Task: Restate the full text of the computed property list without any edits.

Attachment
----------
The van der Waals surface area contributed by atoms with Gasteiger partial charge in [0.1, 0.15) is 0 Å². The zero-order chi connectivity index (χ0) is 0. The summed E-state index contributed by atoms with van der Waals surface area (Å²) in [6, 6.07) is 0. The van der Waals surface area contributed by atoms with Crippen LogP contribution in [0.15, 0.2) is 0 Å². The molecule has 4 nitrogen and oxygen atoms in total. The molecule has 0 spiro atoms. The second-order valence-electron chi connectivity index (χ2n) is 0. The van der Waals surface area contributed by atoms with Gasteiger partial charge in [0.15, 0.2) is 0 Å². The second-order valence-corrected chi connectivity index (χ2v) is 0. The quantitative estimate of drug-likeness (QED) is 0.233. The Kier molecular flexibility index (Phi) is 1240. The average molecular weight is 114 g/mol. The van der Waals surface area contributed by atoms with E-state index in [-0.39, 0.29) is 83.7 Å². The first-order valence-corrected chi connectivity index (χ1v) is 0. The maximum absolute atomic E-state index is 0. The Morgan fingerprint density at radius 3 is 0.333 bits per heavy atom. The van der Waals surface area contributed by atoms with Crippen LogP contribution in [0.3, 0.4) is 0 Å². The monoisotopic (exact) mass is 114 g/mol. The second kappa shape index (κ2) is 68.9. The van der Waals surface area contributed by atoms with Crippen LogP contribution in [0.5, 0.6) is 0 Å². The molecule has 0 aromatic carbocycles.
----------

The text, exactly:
The van der Waals surface area contributed by atoms with Gasteiger partial charge in [0.1, 0.15) is 0 Å². The zero-order chi connectivity index (χ0) is 0. The summed E-state index contributed by atoms with van der Waals surface area (Å²) in [6, 6.07) is 0. The van der Waals surface area contributed by atoms with Crippen LogP contribution in [0.15, 0.2) is 0 Å². The molecule has 4 nitrogen and oxygen atoms in total. The molecule has 0 spiro atoms. The second-order valence-electron chi connectivity index (χ2n) is 0. The van der Waals surface area contributed by atoms with Gasteiger partial charge in [0.15, 0.2) is 0 Å². The second-order valence-corrected chi connectivity index (χ2v) is 0. The quantitative estimate of drug-likeness (QED) is 0.233. The Kier molecular flexibility index (Phi) is 1240. The average molecular weight is 114 g/mol. The van der Waals surface area contributed by atoms with E-state index in [-0.39, 0.29) is 83.7 Å². The first-order valence-corrected chi connectivity index (χ1v) is 0. The maximum absolute atomic E-state index is 0. The Morgan fingerprint density at radius 3 is 0.333 bits per heavy atom. The van der Waals surface area contributed by atoms with Crippen LogP contribution in [0.3, 0.4) is 0 Å². The monoisotopic (exact) mass is 114 g/mol. The second kappa shape index (κ2) is 68.9. The van der Waals surface area contributed by atoms with Crippen LogP contribution in [0.5, 0.6) is 0 Å². The molecule has 0 aromatic carbocycles.